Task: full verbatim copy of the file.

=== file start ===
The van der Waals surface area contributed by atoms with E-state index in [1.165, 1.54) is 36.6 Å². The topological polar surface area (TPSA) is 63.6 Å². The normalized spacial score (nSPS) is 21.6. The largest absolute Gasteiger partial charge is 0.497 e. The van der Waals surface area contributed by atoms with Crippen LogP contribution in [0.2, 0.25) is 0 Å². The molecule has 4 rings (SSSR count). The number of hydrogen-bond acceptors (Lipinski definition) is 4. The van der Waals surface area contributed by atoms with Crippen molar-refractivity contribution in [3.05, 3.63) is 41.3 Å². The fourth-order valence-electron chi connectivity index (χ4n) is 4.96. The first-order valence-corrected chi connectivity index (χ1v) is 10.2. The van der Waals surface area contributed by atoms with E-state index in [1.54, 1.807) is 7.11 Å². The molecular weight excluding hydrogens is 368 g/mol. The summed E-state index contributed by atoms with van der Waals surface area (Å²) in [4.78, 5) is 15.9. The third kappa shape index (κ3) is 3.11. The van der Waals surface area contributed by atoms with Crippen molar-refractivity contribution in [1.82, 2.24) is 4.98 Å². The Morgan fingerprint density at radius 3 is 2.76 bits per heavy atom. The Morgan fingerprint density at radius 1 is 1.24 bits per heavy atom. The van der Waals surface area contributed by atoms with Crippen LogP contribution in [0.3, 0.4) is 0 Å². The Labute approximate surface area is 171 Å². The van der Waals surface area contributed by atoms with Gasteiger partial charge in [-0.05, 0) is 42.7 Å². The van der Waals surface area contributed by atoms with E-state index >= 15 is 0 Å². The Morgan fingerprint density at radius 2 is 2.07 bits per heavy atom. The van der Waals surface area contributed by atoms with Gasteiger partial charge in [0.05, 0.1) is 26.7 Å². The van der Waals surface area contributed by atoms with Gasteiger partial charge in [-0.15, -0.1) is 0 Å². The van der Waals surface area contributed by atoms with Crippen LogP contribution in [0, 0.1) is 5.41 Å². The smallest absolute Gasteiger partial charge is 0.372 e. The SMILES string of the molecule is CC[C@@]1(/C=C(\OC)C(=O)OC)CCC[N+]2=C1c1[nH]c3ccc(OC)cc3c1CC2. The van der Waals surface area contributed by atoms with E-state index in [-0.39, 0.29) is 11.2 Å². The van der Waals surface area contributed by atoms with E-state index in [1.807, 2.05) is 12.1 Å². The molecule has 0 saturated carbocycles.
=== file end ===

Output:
The van der Waals surface area contributed by atoms with E-state index in [1.165, 1.54) is 36.6 Å². The topological polar surface area (TPSA) is 63.6 Å². The normalized spacial score (nSPS) is 21.6. The largest absolute Gasteiger partial charge is 0.497 e. The van der Waals surface area contributed by atoms with Crippen LogP contribution in [0.2, 0.25) is 0 Å². The molecule has 4 rings (SSSR count). The number of hydrogen-bond acceptors (Lipinski definition) is 4. The van der Waals surface area contributed by atoms with Crippen molar-refractivity contribution in [3.05, 3.63) is 41.3 Å². The fourth-order valence-electron chi connectivity index (χ4n) is 4.96. The first-order valence-corrected chi connectivity index (χ1v) is 10.2. The van der Waals surface area contributed by atoms with E-state index in [1.54, 1.807) is 7.11 Å². The molecular weight excluding hydrogens is 368 g/mol. The summed E-state index contributed by atoms with van der Waals surface area (Å²) in [4.78, 5) is 15.9. The third kappa shape index (κ3) is 3.11. The van der Waals surface area contributed by atoms with Crippen molar-refractivity contribution in [1.82, 2.24) is 4.98 Å². The Morgan fingerprint density at radius 3 is 2.76 bits per heavy atom. The Morgan fingerprint density at radius 1 is 1.24 bits per heavy atom. The van der Waals surface area contributed by atoms with Crippen LogP contribution in [0.3, 0.4) is 0 Å². The Labute approximate surface area is 171 Å². The van der Waals surface area contributed by atoms with Gasteiger partial charge in [-0.05, 0) is 42.7 Å². The van der Waals surface area contributed by atoms with E-state index >= 15 is 0 Å². The Morgan fingerprint density at radius 2 is 2.07 bits per heavy atom. The van der Waals surface area contributed by atoms with Gasteiger partial charge in [0.05, 0.1) is 26.7 Å². The van der Waals surface area contributed by atoms with Gasteiger partial charge in [-0.15, -0.1) is 0 Å². The van der Waals surface area contributed by atoms with Crippen LogP contribution in [0, 0.1) is 5.41 Å². The smallest absolute Gasteiger partial charge is 0.372 e. The SMILES string of the molecule is CC[C@@]1(/C=C(\OC)C(=O)OC)CCC[N+]2=C1c1[nH]c3ccc(OC)cc3c1CC2. The van der Waals surface area contributed by atoms with E-state index in [-0.39, 0.29) is 11.2 Å². The van der Waals surface area contributed by atoms with E-state index in [1.807, 2.05) is 12.1 Å². The molecule has 0 saturated carbocycles.